Both Catholics and most Protestants confess the same Apostles and Nicene creeds. The Apostles Creed (c. AD 360) states concerning the Church: “I believe in the Holy Spirit, the Holy Catholic Church, the communion of saints . . .” The Nicene Creed (AD 325 & 381) declares: “We believe in one holy catholic and apostolic Church.” Even though Protestants and Catholics confess the same creeds, their interpretation of these passages is dramatically different. Many Protestants would say that the Catholic Church is an invisible union of all believers in Jesus Christ throughout entire the world and through all time, in other words, the Kingdom of God. Many Protestants say, “I am catholic with a small ‘c’.” The Catholic understanding would be that though the Kingdom of God encompasses all believers, the Catholic Church is the faithful body of believers on earth in communion with the apostolic authority established by Jesus Christ in union with the successor of Peter the chief of the apostles.
How are we in the 21st century to know the original and true meaning of the term “Catholic Church?” The best way is to discover how the teachers of the early Church used the word during the time in which the ancient creeds were written. In that way we will be able to better understand whether to interpret the creeds as meaning the “invisible Church of all believers” or “the divinely established and authoritative institutional Church established by Christ through his apostles.”
Let’s look at some of these examples:
St. Ignatius of Antioch, Letter to the Smyrneans 8:2, AD 107.
Let no one do anything of concern to the Church without the bishop. Let that be considered a valid Eucharist, which is celebrated by the bishop or by one whom he ordains [i.e., a presbyter]. Wherever the bishop appears, let the people be there, just as wherever Jesus Christ is, there is the Catholic Church.
St. Polycarp, The Martyrdom of Polycarp, 8:1, & 16:2, AD 156.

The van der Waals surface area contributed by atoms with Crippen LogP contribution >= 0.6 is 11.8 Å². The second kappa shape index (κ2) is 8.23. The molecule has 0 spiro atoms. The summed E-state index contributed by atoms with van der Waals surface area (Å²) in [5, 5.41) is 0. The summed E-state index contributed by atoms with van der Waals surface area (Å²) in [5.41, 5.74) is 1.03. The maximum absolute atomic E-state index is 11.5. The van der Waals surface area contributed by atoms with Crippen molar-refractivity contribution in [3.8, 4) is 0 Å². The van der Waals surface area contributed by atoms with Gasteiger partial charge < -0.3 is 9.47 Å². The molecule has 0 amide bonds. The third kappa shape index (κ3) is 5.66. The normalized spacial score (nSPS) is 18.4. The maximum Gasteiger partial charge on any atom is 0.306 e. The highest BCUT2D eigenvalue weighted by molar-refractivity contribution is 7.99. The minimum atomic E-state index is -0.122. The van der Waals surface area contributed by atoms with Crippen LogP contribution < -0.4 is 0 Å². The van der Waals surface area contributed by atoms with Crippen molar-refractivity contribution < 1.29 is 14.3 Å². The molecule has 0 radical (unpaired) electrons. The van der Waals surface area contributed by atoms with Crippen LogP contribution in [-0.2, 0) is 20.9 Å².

When at last he had finished his prayer, in which he remembered all who had met with him ant any time, both small and great, both those with and those without renown, and the whole Catholic Church throughout the world. . .
And certainly the most admirable Polycarp was one of these [elect], in whose times among us he showed himself an apostolic and prophetic teacher and bishop of the Catholic Church in Smyrna.
Tertullian, Demurrer Against the Heretics, 20, AD 200.
Where was [the heretic] Marcian, that shipmaster of Pontus, the zealous student of Stoicism? Where was Valentinus, the disciple of Platonism? For it is evident that those men lived not so long ago – in the reign of Antoninus [AD 138-161] for the most part – and that they at first were believers in the doctrine of the Catholic Church, in the church of Rome under the episcopate of the blessed Eleutherus [AD 175-189], until on account of their ever restless curiosity, with which they even infected the brethren, they were more than once expelled. . . . Afterward . . . Marcian professed repentance and agreed to the conditions granted to him – that he should receive reconciliation if he restored to the Church all the others whom he had been training for perdition; he was prevented, however, by death.
Clement of Alexandria, Stromaties 7:17:107:3, aft. AD 202.